Despite the occupational hazard, Jermaine O'Neal keeps giving up his body for charges. Tracking charges drawn is an inexact science because of the somewhat subjective nature of the call, but our good friends at HoopData are tracking the stat this season and it offers a glimpse into just how impressive Celtics center Jermaine O'Neal has been at giving up his body this season.
According to the site's stats, O'Neal currently ranks fourth in the NBA having drawn 15 charges in 15 games. He trails only Minnesota's Ricky Rubio (18), Sacramento's DeMarcus Cousins (17), and Washington's John Wall (16). But here's the more impressive part: all three of those players have at least four more games played and at least 200 more minutes of court time. Break it down by charges per minute played and O'Neal (one every 22.9 minutes) is far and away the leader in the clubhouse.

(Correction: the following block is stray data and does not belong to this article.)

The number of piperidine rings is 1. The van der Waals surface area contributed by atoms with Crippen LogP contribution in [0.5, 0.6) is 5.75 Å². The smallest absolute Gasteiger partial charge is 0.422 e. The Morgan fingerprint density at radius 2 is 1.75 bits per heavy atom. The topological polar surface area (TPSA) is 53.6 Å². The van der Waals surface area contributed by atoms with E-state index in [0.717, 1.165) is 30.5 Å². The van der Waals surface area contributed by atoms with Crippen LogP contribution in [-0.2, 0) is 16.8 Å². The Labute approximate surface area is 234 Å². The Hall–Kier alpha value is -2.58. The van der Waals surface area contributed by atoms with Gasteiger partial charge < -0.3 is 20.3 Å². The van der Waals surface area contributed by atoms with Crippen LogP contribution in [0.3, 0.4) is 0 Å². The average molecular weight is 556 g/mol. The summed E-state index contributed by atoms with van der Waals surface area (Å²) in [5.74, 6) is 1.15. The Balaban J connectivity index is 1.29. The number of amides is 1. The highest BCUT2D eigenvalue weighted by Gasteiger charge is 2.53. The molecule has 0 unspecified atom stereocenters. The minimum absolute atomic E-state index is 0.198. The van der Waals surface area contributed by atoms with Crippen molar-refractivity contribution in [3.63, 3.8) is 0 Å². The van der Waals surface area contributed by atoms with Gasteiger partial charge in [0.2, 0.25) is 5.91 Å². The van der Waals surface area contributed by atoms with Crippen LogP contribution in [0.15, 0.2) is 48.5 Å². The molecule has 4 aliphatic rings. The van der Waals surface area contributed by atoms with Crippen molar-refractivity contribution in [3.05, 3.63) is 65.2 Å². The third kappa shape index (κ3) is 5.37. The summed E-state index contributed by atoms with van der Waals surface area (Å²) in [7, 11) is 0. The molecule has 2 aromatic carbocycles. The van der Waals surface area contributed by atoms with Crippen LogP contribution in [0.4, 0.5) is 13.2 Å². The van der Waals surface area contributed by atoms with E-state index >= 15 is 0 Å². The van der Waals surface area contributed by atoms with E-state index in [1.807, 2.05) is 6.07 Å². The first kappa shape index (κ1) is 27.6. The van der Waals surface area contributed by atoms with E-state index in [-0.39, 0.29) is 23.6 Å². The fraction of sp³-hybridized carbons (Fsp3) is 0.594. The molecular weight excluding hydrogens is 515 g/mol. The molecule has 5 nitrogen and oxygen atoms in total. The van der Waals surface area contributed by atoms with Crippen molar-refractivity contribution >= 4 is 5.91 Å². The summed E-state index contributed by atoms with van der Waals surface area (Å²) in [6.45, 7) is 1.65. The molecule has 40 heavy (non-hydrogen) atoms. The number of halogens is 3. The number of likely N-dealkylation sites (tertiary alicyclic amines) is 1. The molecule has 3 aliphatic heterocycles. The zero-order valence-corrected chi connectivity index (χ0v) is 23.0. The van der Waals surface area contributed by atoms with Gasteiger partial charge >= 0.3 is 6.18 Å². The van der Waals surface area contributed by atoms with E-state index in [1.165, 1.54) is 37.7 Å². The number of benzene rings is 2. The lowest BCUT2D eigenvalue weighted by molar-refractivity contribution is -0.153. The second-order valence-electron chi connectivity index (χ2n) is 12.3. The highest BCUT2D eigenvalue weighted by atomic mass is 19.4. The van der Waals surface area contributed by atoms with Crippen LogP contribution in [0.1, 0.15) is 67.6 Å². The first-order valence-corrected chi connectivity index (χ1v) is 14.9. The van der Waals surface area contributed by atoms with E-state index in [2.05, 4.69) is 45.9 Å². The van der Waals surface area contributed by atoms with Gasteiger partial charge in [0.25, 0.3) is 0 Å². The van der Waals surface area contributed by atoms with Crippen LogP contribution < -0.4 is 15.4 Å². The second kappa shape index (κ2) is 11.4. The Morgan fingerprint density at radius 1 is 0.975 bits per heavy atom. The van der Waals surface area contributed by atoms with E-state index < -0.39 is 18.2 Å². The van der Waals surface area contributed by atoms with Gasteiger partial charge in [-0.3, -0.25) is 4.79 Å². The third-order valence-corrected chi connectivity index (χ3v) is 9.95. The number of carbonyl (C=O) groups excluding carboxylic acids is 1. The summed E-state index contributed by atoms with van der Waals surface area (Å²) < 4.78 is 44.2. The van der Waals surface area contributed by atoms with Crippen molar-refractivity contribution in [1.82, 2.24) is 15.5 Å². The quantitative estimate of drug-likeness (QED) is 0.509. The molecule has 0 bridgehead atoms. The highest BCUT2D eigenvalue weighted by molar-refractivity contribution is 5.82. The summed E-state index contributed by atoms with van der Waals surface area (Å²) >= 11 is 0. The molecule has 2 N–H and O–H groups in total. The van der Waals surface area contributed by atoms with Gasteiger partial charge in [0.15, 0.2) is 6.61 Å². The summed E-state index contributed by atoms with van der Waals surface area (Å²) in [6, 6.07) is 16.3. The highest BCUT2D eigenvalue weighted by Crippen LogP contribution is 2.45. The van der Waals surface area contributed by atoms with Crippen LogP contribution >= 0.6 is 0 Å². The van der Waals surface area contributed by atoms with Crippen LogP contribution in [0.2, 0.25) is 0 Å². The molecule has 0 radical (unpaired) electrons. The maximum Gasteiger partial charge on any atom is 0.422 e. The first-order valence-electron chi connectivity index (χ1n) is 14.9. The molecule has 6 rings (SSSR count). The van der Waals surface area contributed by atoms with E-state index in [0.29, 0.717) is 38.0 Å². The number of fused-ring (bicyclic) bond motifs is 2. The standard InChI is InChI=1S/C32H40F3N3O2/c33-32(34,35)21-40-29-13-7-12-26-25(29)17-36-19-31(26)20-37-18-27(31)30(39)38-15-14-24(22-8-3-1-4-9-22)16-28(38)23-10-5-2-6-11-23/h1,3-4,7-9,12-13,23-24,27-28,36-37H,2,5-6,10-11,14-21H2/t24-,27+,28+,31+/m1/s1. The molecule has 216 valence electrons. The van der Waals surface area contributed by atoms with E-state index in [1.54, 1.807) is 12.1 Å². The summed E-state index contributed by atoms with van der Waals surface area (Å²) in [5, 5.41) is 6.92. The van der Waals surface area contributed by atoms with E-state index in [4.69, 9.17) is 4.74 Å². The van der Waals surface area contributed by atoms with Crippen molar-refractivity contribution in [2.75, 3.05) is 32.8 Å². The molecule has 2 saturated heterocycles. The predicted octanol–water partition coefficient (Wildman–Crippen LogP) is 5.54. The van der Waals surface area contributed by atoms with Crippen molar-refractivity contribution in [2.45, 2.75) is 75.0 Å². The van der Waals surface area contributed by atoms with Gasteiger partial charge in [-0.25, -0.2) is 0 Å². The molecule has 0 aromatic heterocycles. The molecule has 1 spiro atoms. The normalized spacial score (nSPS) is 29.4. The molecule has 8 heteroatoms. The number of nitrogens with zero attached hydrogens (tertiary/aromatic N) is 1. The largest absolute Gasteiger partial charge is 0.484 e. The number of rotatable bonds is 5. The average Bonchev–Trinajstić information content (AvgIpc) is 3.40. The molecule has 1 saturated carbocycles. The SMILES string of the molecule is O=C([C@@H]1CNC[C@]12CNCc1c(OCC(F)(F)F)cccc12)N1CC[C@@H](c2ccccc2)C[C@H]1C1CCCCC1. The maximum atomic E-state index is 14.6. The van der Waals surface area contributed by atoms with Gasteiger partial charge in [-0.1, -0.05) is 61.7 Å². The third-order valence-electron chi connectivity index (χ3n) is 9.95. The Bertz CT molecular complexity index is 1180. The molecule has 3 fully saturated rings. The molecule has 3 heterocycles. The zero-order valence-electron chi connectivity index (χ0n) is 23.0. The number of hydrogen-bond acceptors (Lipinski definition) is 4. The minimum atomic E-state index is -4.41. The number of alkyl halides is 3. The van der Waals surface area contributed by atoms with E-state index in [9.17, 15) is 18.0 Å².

What's more, the league average is three charges with 334 minutes played. That means O'Neal is five times above the league average in his 343 minutes played.
The downside: O'Neal endures his fair share of injuries from giving up his body, including the most recent ailment -- a left knee bruise -- from taking a charge from Orlando's Hedo Turkoglu in last Monday's win.
"I’m still negotiating right now with [Celtics president of basketball operations] Danny [Ainge] on [contract] kickers," O'Neal joked last week. "They told me the other day that I’m second in the league in charges behind two guys that are tied for first. But I’m playing a lot less minutes, I’m playing like 20 minutes per game. Which I don’t think the league’s ever even seen that -- a guy that block shots and takes charges. It’s a tough job to do. Basketball is about giving up your body. You don’t stop, you can’t stop because you don't want to be hurt. We are vulnerable to getting hurt on any given play -- a charge, or just running up and down the court. So, if that’s what this team needs, I’m going to do it."
According to HoopData stats, Rajon Rondo and Keyon Dooling are second on the team having drawn six charges apiece. If an official charge metric existed last season, Glen Davis might have set an NBA record after establishing an insane pace at the start the season (nearly two per game before tapering late).